Wednesday, October 25, 2006

The Family Quilt

Any quilter will tell you that quilts are most beautiful when a variety of fabrics are pieced together. To the inexperienced eye some of the fabrics may seem boring or plain, others loud and too bright, some downright homely. It may not be readily apparent how such disparate fabrics will ever come together. When joined by loving hands the whole exceeds the sum of the parts.

Families, like quilts, are curious entities. We are born into one family, marry into another, and adopt a few special people along the way. The interesting thing about our many connections is the way all the individuals when joined together form one cohesive unit regardless of race, religion, and like or dislike of chocolate.

We come together to celebrate and to grieve and occasionally just to BBQ. Like threads interwoven families become stronger as joy and trials bind us together. Bonds begun in love strengthen as blood ties are formed by the babies added to our quilt.

Although the individual fabrics are diverse and may seem to clash when viewed independently they all contribute to the work of art that is the complete quilt. Differences when paired with compassion and the ability to appreciate our unique design make the quilt a rich, colorful comfort.

Our family loves us when we are sunshiny and happy or sick and cantankerous. We accept each other and understand that the strength of our family, just like the beauty of the quilt comes from our differences. A quilt made from just one print or color lacks the depth and interest of one pieced from many different fabrics.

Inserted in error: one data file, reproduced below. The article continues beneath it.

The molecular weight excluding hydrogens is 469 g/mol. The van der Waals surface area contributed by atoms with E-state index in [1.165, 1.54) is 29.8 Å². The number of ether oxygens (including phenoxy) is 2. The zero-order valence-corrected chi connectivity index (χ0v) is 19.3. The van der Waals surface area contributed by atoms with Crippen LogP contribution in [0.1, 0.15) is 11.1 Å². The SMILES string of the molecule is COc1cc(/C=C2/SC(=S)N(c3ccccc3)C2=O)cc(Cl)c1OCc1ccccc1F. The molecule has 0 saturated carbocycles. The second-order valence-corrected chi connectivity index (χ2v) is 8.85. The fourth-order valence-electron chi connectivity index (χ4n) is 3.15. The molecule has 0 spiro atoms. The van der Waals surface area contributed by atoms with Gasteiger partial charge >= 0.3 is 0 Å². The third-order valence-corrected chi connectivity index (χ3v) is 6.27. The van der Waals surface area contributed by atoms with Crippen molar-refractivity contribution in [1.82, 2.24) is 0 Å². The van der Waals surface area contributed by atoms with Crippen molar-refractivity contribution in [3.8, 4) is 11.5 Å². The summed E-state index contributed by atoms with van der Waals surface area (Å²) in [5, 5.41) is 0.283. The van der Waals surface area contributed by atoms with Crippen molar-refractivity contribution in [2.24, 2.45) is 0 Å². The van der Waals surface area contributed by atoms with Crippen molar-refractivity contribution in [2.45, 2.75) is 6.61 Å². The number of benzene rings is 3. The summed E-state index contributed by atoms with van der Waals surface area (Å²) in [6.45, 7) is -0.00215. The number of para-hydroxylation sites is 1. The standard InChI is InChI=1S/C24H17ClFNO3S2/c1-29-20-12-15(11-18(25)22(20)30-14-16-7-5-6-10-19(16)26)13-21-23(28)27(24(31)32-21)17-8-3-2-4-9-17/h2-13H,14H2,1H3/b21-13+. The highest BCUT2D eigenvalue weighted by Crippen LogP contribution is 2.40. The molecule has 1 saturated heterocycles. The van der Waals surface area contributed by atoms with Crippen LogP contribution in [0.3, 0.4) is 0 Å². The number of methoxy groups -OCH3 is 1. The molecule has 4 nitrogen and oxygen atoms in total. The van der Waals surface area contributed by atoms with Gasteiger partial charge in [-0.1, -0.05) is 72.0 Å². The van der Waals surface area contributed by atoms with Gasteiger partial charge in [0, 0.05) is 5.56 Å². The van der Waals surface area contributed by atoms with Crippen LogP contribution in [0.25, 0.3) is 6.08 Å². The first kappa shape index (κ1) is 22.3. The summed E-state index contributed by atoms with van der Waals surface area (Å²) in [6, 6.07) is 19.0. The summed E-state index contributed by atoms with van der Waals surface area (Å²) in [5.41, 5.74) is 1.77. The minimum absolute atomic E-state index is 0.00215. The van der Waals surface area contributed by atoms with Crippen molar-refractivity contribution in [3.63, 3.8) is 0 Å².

Friendships are conditional. We can choose to discontinue an association if things become difficult. Our families may have upsets. Sometimes the seams joining us may pull, but love completes our quilt, running through each square, overlapping our seams, joining the many fabrics, embellishing our family quilt and forming eternal bonds regardless of our differences and delighting in the beautiful masterpiece we form.

Wednesday, October 18, 2006

Fall Memories

The brakes in our van have been making a squealing noise and if you have to brake suddenly the whole vehicle shudders and drags towards the right. It's a little bit scary. Turns out it was a warped rotor head (or some such thing). The doo-dad wasn't under warranty but the kind salesman said, "since you spent so much money last time, we'll comp this for you." Thank heavens for nice salesmen who remember our $963 purchases from last spring. I'm sure it was in his computer, but he was just so darned nice that I've convinced myself he was just being a helpful guy. To top it all off, the kids were pretty well behaved while we waited for the work to be done. Sam tried once to crawl through the line of tires displayed in the middle of the showroom floor, but I took his water gun away from him, and tapped on his rear, and he was good for the rest of the hour we waited. People actually came in and smiled at my children instead of looking pityingly at us. It's a first. Usually they make comments like, "Oh my, you are busy aren't you?" But today they just commented on what nice boys they were. I'm sure tomorrow we're in for some really strange occurance while out in public, but for today I'm just pleased with all 3 boys.